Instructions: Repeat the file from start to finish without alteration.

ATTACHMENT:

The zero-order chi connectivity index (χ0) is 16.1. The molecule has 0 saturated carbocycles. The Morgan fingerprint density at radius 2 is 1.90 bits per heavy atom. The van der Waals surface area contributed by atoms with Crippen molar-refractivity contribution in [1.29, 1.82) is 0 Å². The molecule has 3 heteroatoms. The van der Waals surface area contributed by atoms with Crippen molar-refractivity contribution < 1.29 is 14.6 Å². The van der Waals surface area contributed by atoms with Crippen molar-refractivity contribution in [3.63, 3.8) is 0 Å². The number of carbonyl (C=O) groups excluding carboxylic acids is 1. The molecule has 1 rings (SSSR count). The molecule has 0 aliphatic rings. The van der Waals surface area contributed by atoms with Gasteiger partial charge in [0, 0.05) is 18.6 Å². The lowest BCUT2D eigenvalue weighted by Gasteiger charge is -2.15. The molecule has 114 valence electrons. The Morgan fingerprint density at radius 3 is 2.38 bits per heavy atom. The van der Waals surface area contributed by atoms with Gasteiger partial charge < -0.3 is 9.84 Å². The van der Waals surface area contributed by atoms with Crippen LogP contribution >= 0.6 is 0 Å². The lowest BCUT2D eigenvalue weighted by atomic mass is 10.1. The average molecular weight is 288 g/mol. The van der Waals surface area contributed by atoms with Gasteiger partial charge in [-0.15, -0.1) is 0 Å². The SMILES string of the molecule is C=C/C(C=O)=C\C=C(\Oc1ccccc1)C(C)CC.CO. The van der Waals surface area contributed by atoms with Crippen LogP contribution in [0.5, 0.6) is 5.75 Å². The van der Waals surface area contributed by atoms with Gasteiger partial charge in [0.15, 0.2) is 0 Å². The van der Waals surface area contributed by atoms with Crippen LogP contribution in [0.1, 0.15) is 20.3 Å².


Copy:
The zero-order chi connectivity index (χ0) is 16.1. The molecule has 0 saturated carbocycles. The Morgan fingerprint density at radius 2 is 1.90 bits per heavy atom. The van der Waals surface area contributed by atoms with Crippen molar-refractivity contribution in [1.29, 1.82) is 0 Å². The molecule has 3 heteroatoms. The van der Waals surface area contributed by atoms with Crippen molar-refractivity contribution < 1.29 is 14.6 Å². The van der Waals surface area contributed by atoms with Crippen molar-refractivity contribution in [3.63, 3.8) is 0 Å². The number of carbonyl (C=O) groups excluding carboxylic acids is 1. The molecule has 1 rings (SSSR count). The molecule has 0 aliphatic rings. The van der Waals surface area contributed by atoms with Gasteiger partial charge in [0, 0.05) is 18.6 Å². The lowest BCUT2D eigenvalue weighted by Gasteiger charge is -2.15. The molecule has 114 valence electrons. The Morgan fingerprint density at radius 3 is 2.38 bits per heavy atom. The van der Waals surface area contributed by atoms with Gasteiger partial charge < -0.3 is 9.84 Å². The van der Waals surface area contributed by atoms with Crippen LogP contribution >= 0.6 is 0 Å². The lowest BCUT2D eigenvalue weighted by atomic mass is 10.1. The average molecular weight is 288 g/mol. The van der Waals surface area contributed by atoms with Gasteiger partial charge in [-0.15, -0.1) is 0 Å². The SMILES string of the molecule is C=C/C(C=O)=C\C=C(\Oc1ccccc1)C(C)CC.CO. The van der Waals surface area contributed by atoms with Crippen LogP contribution in [0.5, 0.6) is 5.75 Å². The van der Waals surface area contributed by atoms with Gasteiger partial charge in [0.15, 0.2) is 0 Å². The van der Waals surface area contributed by atoms with Crippen LogP contribution in [0.1, 0.15) is 20.3 Å².